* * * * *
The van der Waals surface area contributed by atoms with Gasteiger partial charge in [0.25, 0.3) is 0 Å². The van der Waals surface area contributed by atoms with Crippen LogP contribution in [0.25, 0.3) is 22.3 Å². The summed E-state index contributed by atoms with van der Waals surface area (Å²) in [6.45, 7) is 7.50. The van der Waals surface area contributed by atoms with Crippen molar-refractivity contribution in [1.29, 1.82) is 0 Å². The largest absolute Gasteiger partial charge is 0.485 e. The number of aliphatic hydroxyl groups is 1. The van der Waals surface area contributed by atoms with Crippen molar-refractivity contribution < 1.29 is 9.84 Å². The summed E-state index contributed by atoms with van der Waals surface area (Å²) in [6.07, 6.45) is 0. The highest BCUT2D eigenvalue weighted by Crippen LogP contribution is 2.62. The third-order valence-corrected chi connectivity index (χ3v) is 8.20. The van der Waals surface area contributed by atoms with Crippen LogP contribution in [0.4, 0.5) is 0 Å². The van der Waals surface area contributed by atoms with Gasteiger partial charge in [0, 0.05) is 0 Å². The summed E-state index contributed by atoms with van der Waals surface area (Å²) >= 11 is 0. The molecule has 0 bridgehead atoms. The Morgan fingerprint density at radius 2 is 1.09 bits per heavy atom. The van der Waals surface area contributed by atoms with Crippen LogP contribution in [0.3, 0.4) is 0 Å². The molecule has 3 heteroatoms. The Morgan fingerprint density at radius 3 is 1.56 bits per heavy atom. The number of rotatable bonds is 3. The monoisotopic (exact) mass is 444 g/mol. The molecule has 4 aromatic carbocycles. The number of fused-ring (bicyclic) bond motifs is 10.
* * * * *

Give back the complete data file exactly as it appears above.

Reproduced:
The van der Waals surface area contributed by atoms with Gasteiger partial charge in [0.25, 0.3) is 0 Å². The van der Waals surface area contributed by atoms with Crippen LogP contribution in [0.25, 0.3) is 22.3 Å². The summed E-state index contributed by atoms with van der Waals surface area (Å²) in [6.45, 7) is 7.50. The van der Waals surface area contributed by atoms with Crippen molar-refractivity contribution in [1.29, 1.82) is 0 Å². The largest absolute Gasteiger partial charge is 0.485 e. The number of aliphatic hydroxyl groups is 1. The van der Waals surface area contributed by atoms with Crippen molar-refractivity contribution < 1.29 is 9.84 Å². The summed E-state index contributed by atoms with van der Waals surface area (Å²) in [6.07, 6.45) is 0. The highest BCUT2D eigenvalue weighted by Crippen LogP contribution is 2.62. The third-order valence-corrected chi connectivity index (χ3v) is 8.20. The van der Waals surface area contributed by atoms with Crippen LogP contribution in [0.4, 0.5) is 0 Å². The van der Waals surface area contributed by atoms with Gasteiger partial charge in [0, 0.05) is 0 Å². The summed E-state index contributed by atoms with van der Waals surface area (Å²) >= 11 is 0. The molecule has 0 bridgehead atoms. The Morgan fingerprint density at radius 2 is 1.09 bits per heavy atom. The van der Waals surface area contributed by atoms with Crippen LogP contribution in [0.3, 0.4) is 0 Å². The molecule has 3 heteroatoms. The Morgan fingerprint density at radius 3 is 1.56 bits per heavy atom. The number of rotatable bonds is 3. The monoisotopic (exact) mass is 444 g/mol. The molecule has 4 aromatic carbocycles. The number of fused-ring (bicyclic) bond motifs is 10.